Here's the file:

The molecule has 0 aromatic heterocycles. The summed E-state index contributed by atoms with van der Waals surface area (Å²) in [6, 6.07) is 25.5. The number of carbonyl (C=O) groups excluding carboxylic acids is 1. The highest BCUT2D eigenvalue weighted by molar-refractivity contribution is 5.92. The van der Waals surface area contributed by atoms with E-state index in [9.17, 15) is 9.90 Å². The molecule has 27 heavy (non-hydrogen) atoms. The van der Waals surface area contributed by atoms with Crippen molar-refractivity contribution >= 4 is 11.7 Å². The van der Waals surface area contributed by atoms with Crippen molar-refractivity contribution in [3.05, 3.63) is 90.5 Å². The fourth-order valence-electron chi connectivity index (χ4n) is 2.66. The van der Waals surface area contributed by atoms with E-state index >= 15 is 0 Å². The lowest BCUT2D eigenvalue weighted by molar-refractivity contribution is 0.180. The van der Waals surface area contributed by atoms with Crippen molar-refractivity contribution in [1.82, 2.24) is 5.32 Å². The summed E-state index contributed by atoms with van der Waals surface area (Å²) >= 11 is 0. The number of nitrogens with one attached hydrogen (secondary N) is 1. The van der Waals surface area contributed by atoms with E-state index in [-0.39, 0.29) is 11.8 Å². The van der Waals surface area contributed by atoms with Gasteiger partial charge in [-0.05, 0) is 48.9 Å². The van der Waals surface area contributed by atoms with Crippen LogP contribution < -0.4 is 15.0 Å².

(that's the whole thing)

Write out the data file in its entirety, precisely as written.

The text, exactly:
The molecule has 0 aromatic heterocycles. The summed E-state index contributed by atoms with van der Waals surface area (Å²) in [6, 6.07) is 25.5. The number of carbonyl (C=O) groups excluding carboxylic acids is 1. The highest BCUT2D eigenvalue weighted by molar-refractivity contribution is 5.92. The van der Waals surface area contributed by atoms with E-state index in [9.17, 15) is 9.90 Å². The molecule has 27 heavy (non-hydrogen) atoms. The van der Waals surface area contributed by atoms with Crippen molar-refractivity contribution >= 4 is 11.7 Å². The van der Waals surface area contributed by atoms with Crippen molar-refractivity contribution in [3.05, 3.63) is 90.5 Å². The fourth-order valence-electron chi connectivity index (χ4n) is 2.66. The van der Waals surface area contributed by atoms with E-state index >= 15 is 0 Å². The lowest BCUT2D eigenvalue weighted by molar-refractivity contribution is 0.180. The van der Waals surface area contributed by atoms with Crippen molar-refractivity contribution in [1.82, 2.24) is 5.32 Å². The summed E-state index contributed by atoms with van der Waals surface area (Å²) >= 11 is 0. The number of nitrogens with one attached hydrogen (secondary N) is 1. The van der Waals surface area contributed by atoms with E-state index in [-0.39, 0.29) is 11.8 Å². The van der Waals surface area contributed by atoms with Gasteiger partial charge in [-0.05, 0) is 48.9 Å². The van der Waals surface area contributed by atoms with Crippen LogP contribution < -0.4 is 15.0 Å².